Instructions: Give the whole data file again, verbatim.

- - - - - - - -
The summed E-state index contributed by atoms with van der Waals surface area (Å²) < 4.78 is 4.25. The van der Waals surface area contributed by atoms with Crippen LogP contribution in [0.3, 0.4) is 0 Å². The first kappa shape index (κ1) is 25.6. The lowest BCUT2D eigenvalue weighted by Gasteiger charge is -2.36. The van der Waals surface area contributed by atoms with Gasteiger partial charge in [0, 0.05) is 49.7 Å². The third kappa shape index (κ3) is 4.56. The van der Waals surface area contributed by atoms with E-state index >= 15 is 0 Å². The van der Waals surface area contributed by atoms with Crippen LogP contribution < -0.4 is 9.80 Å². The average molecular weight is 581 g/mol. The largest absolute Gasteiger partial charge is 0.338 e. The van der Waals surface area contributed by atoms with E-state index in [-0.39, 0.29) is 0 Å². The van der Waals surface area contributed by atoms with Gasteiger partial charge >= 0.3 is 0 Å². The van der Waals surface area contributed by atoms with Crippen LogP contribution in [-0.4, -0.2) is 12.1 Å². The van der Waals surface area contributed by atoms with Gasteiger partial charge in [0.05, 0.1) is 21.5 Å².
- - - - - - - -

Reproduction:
The summed E-state index contributed by atoms with van der Waals surface area (Å²) < 4.78 is 4.25. The van der Waals surface area contributed by atoms with Crippen LogP contribution in [0.3, 0.4) is 0 Å². The first kappa shape index (κ1) is 25.6. The lowest BCUT2D eigenvalue weighted by Gasteiger charge is -2.36. The van der Waals surface area contributed by atoms with Gasteiger partial charge in [0, 0.05) is 49.7 Å². The third kappa shape index (κ3) is 4.56. The van der Waals surface area contributed by atoms with E-state index >= 15 is 0 Å². The van der Waals surface area contributed by atoms with Crippen LogP contribution < -0.4 is 9.80 Å². The average molecular weight is 581 g/mol. The largest absolute Gasteiger partial charge is 0.338 e. The van der Waals surface area contributed by atoms with E-state index in [-0.39, 0.29) is 0 Å². The van der Waals surface area contributed by atoms with Gasteiger partial charge >= 0.3 is 0 Å². The van der Waals surface area contributed by atoms with Crippen LogP contribution in [-0.4, -0.2) is 12.1 Å². The van der Waals surface area contributed by atoms with Gasteiger partial charge in [0.05, 0.1) is 21.5 Å².